Lessons from Japan

Hello

I was looking at a chart showing the performance of the Japanese yen two days ago. Curiously the yen seemed to mimic the performance of main equity index in Japan – Nikkei 225. Here is the chart below

Figure 1: JPYUSD vs. Nikkei 225


Source: Bloomberg

The yen has shot up roughly 35% since the end of October 2012. In more plain English, the JPYUSD depreciated 35%. Outrageous right! That’s how a Nigerian would think as we seem to equate currency weakness with bad economic policies. The figure alone would be bandied about by a motley crew of doctors, lawyers, journalists etc as evidence that whoever directed our economic policies was either an idiot or a stooge of the IMF/World Bank.

Amazingly the Japanese currency weakness was a deliberate effort triggered by the second Prime Ministerial coming of the maverick Japanese politician Shinzo Abe in late 2012. As with every self-professed messiah, his gospel was Abenomics – and his monetary policy disciple would be Japan’s new central bank governor Haruhiko Kuroda. Six months later, the Bank of Japan (BoJ) would announce a monetary policy called QQE (Qualitative and Quantitative Easing). The goal of the policy would be to attempt to defeat decades of deflation in Japan – basically a target to raise inflation to 2% by 2015 (Inflation averaged roughly 12% over the last ten years in Nigeria). The QQE would see the BoJ print roughly 7trillion yen monthly (1JPY = N1.51) which would basically double money supply over the period. Now wait, they are intentionally devaluing their currency and printing money like crazy – Kamikaze type inflation causing economic madness. Some commentators called it shock-and awe.

But amazingly not everyone saw it funny then. No sooner did the Japanese yen begin its dance from 79 to 108 yen to $1 did a few countries start to whine that Japan had just declared a new currency war by trying to artificially devalue its currency. This sounds familiar right? China’s currency is intentionally depressed – a point noted by Mitt Romney during the 2012 US presidential elections. He promised to label China a currency manipulator if elected. Now this is getting serious why do countries bother if another country foolishly decides to weaken or rubbish their currency?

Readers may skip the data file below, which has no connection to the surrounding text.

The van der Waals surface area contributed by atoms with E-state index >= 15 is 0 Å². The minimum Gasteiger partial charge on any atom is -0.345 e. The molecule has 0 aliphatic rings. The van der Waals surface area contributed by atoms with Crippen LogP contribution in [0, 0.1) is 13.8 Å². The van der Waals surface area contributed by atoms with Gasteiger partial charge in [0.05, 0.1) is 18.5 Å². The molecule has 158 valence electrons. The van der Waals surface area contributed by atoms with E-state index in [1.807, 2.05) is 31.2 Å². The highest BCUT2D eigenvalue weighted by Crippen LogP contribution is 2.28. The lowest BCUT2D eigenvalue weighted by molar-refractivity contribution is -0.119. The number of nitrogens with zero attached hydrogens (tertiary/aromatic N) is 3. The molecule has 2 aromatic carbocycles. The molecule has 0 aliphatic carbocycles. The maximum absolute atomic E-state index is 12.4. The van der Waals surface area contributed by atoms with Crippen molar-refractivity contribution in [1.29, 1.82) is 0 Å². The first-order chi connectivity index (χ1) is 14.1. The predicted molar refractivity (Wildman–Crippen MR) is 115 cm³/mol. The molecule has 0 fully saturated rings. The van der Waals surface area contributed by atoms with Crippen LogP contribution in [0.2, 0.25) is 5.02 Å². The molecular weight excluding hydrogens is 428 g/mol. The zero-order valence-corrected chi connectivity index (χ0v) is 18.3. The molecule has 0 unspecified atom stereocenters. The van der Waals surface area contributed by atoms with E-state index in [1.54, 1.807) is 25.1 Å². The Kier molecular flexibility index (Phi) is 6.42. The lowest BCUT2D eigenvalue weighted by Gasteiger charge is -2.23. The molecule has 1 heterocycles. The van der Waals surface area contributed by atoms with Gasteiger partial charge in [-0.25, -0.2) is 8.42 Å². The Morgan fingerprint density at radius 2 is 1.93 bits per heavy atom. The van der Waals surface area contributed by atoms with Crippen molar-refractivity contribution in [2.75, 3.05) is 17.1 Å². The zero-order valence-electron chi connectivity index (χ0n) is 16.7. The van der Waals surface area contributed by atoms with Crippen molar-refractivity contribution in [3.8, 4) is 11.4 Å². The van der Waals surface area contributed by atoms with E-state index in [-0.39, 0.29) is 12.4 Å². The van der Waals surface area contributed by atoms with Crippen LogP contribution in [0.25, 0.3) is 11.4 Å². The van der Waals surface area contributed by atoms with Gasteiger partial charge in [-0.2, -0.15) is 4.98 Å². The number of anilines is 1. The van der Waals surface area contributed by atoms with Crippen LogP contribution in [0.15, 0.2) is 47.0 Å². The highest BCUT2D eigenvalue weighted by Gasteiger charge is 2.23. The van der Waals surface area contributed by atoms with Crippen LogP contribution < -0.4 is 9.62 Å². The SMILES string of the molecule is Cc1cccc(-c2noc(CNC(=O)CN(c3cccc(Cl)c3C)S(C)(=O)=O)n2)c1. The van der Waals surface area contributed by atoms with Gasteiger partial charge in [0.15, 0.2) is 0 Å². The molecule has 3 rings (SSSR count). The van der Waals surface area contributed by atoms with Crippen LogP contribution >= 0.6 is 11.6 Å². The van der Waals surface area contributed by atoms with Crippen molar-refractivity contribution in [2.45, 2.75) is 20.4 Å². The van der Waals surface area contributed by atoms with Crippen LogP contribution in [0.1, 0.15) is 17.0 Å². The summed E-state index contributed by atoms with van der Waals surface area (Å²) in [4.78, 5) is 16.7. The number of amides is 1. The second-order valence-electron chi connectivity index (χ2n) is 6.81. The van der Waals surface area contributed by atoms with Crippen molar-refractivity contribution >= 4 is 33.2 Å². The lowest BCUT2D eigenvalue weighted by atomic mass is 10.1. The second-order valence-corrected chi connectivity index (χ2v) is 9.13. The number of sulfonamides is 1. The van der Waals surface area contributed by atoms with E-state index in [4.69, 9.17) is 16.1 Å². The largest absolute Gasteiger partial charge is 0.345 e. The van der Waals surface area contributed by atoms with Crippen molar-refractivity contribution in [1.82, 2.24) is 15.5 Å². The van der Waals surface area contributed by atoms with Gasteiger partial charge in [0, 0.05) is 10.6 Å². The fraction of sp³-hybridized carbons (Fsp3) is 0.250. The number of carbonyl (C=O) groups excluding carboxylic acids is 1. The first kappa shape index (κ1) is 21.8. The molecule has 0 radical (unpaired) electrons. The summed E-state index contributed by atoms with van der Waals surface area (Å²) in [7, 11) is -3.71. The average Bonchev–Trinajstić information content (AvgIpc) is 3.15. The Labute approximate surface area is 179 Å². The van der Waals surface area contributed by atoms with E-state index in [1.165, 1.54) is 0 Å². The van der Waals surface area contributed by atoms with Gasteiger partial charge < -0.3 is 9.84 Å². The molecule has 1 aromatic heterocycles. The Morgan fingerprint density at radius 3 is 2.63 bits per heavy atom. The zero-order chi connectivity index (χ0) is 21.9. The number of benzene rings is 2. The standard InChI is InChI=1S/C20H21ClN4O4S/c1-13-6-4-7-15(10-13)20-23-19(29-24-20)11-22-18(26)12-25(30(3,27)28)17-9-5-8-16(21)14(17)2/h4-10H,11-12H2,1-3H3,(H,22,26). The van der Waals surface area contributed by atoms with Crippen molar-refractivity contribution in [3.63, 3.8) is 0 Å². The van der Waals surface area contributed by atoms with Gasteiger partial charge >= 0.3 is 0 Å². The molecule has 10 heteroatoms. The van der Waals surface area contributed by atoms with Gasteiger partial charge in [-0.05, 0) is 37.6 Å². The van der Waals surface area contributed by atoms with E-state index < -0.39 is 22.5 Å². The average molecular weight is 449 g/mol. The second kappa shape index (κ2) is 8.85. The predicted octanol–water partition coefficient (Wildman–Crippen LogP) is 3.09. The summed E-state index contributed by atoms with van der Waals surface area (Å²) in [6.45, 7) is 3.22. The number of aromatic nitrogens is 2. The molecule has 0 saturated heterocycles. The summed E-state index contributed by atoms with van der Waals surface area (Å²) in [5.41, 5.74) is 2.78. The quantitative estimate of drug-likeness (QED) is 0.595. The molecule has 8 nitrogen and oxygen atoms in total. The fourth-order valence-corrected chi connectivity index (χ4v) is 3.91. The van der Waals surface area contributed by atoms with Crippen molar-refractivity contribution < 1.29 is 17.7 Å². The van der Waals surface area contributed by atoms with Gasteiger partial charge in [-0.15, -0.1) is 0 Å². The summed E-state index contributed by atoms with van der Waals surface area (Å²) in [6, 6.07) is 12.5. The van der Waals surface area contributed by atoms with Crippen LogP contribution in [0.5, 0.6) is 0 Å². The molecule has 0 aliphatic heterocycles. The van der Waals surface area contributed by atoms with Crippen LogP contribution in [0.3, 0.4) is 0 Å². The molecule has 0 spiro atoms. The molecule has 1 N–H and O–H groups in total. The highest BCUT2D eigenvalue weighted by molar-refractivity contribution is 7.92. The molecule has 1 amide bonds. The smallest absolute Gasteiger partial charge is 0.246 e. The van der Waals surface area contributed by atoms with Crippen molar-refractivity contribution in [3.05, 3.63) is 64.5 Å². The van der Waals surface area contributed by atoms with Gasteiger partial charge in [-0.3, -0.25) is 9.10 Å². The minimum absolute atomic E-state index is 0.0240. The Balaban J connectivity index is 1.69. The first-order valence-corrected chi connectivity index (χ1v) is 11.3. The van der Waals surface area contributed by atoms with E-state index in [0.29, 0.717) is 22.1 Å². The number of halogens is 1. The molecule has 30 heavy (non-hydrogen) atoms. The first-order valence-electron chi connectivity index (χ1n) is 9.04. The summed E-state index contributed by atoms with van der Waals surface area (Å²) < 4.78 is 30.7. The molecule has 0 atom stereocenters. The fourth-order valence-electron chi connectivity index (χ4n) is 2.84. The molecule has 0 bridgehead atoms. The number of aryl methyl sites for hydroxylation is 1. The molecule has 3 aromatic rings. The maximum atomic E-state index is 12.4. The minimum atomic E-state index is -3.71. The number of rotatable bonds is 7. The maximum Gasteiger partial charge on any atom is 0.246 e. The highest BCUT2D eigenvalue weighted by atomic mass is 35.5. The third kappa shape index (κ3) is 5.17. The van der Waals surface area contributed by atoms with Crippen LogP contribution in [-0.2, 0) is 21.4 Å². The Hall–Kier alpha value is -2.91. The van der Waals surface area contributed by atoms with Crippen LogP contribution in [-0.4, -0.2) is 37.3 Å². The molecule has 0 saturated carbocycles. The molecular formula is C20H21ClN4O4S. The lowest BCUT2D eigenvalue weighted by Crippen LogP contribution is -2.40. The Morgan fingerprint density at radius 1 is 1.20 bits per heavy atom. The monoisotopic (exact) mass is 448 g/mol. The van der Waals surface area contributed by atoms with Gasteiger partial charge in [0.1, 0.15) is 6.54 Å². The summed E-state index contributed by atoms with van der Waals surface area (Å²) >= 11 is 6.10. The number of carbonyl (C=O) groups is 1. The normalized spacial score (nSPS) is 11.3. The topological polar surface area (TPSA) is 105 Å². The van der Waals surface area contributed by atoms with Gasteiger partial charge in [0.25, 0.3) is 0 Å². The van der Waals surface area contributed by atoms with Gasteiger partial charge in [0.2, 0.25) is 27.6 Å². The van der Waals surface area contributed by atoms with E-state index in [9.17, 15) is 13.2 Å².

Now to drive home the point, but first back to figure 1 – why is the Japanese equity market rallying based on a weakening currency? Japan is a manufacturing powerhouse exporting everything from the shiny Toyota’s we like to drive (no beef to Nissan, Mitsubishi or Subaru owners), TV’s and a host of electronic gadgets. To compete globally, i.e to ‘cheapen’ the price of exports, a weaker currency implies people in importing countries pay less for the same product. So basically the Japanese are trying to reduce the price you pay for importing their exports by reducing the value of exchange rate. Basically they’re handing you a 35% price cut as against imports from competing countries. For instance Toyota (Japan) should become cheaper than a Ford, Volkwagen or even a Kia. No pun intended but wait what’s the value of the Korean won last I checked its 1071 to $1. Crazy again right?

Why are these countries not bothered if their currencies are selling for cheap to the USD whereas in Nigeria we get angry as the naira tracks higher to N164/$1 (CBN upper range is N163/$1). At this point you probably remember a parents rant about the gold old days of N1/$1.

I won’t attempt to explain why in this piece. Rather it depends on the viewpoint: who stands to benefit from stronger (weaker) currencies? Answer: consumers (producers). A country largely importing its goods would want its currency to be stronger whilst a producer nation would abhor a strong currency. This explains the Nikkei’s strong performance – 75% up since October 2012 as profits of Japanese companies essentially rocketed afterwards.

Glad to be back and have a nice day or as my Japanese friends would say.

良い一日を (Yoi ichinichi o) J

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3 comments

  1. Adegun Adedamola · · Reply

    I like this. Illuminating. Simple.

  2. Ibezim Okehie · · Reply

    Hello Sir…..you’re BAAAACCCCCK!

    I gave up on you, I’m pleasantly surprised to see your new posts.

    Yes, Nigeria needs to seriously DEVALUE the naira. I’ve often suggested to fellow Nigerians that Nigeria needs to adopt the dollar or a basket of hard currencies as official tender which means effectively devaluing the naira to ZERO, but I’ve been told its not wise in terms of monetary policy.

    So devalue it or simply remove all constraints on trading the naira and let the market find a true price for the currency.

  3. […] the desire is to development of a viable manufacturing industry.  As I’ve argued in a previous post, non-natural resource producer-exporter countries desire a weak currency whilst their […]

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